|Publication number||US5323426 A|
|Application number||US 07/839,973|
|Publication date||Jun 21, 1994|
|Filing date||Feb 21, 1992|
|Priority date||Feb 21, 1992|
|Publication number||07839973, 839973, US 5323426 A, US 5323426A, US-A-5323426, US5323426 A, US5323426A|
|Inventors||David V. James, Donald N. North, Glen D. Stone|
|Original Assignee||Apple Computer, Inc.|
|Export Citation||BiBTeX, EndNote, RefMan|
|Patent Citations (3), Non-Patent Citations (2), Referenced by (54), Classifications (13), Legal Events (7)|
|External Links: USPTO, USPTO Assignment, Espacenet|
The present invention relates generally to data transfer protocols, and more particularly to reliable, synchronous data transfer utilizing any data transfer protocol that supplies, on a regular interval, a data element that may be deleted or replicated through use of an elasticity buffer.
The process of transferring data between communicating devices of any type requires some type of transmitter, which sends data, and some type of receiver, which receives data. One method commonly used to transfer data is to also provide for a separate clock signal which is transmitted along with the data signal. The receiver then uses this clock signal to capture the data signal. The transmitter generates the clock signal at a frequency that is as close as possible to the receiver's internal clock frequency. If the frequency and phase relationship of the transmitter's clock signal is the same as the frequency and phase relationship of the receiver's clock signal, as is often the case in low-speed systems, the two clock signals are said to be synchronized. Data transfer between the transmitter and the receiver during periods of clock synchronization is usually highly accurate. Data corruption can occur, however, in many high-speed systems where it is not possible to guarantee that the transmitter's clock will always be exactly synchronized with the receiver's clock. For example, data elements will sometimes be undefined when sampled, data elements will be periodically dropped by the receiver if the transmitter's clock is faster than the receiver's clock, and data elements will be periodically duplicated by the receiver if the receiver's clock is faster than the transmitter's clock.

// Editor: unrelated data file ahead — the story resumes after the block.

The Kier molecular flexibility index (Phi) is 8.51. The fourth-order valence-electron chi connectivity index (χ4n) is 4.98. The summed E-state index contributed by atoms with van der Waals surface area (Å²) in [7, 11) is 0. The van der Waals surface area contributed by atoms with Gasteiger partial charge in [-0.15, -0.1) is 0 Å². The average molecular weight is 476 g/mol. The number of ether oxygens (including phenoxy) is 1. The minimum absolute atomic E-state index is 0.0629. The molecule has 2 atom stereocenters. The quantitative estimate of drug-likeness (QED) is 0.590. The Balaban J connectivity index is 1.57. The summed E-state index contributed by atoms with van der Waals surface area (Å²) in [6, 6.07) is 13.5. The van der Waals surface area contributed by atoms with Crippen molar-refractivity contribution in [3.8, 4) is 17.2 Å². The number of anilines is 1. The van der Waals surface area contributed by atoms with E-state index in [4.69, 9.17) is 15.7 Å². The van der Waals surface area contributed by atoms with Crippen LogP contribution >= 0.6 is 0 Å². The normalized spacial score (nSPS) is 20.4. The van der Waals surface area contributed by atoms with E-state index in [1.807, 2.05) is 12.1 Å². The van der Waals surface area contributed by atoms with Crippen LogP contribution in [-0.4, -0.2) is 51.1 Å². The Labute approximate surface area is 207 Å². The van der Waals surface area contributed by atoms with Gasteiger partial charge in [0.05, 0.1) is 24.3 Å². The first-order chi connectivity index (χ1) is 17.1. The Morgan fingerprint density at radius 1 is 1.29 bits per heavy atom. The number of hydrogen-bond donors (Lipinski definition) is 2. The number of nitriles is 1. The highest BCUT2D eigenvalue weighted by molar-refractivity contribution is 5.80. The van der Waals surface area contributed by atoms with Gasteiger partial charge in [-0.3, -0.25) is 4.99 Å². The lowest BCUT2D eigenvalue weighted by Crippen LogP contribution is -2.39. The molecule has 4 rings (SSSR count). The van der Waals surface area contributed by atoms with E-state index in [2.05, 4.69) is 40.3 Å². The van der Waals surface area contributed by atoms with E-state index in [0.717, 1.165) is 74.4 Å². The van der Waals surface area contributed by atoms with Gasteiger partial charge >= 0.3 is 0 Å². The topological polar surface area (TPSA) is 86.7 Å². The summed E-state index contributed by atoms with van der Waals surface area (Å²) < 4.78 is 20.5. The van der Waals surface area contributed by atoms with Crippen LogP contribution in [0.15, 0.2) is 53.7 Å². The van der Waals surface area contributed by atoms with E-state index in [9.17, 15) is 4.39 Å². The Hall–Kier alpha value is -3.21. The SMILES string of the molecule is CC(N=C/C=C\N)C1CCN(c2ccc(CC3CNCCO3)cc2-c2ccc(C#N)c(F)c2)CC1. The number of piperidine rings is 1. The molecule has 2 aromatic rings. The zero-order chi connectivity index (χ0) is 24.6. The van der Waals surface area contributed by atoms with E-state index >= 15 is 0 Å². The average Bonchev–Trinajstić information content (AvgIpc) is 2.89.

Some prior analog solutions to this problem include transmitting a carrier, superimposed on the high-frequency binary signal stream, which may be extracted at the receiver end and used to synchronize the receiver clock. A second prior solution is to utilize a phase-locked loop to lock on either the data stream or a pilot tone and drive the phase difference at the receiver to zero. Analog solutions for synchronizing clocks are hard to use in certain connection topologies (i.e., rings) and are often too design specific to be easily implemented under different vendor processes, i.e., analog circuit designs produced by one manufacturer must typically be redesigned in order to be produced by a different manufacturer. A third solution is to provide for a hold signal to be transmitted from the receiver back to the transmitter each time a nonsynchronized data transfer takes place. This solution, known as "handshaking," causes the transmitter to withhold the transmission of the next data signal until the receiver is ready, which limits the data transfer bandwidth.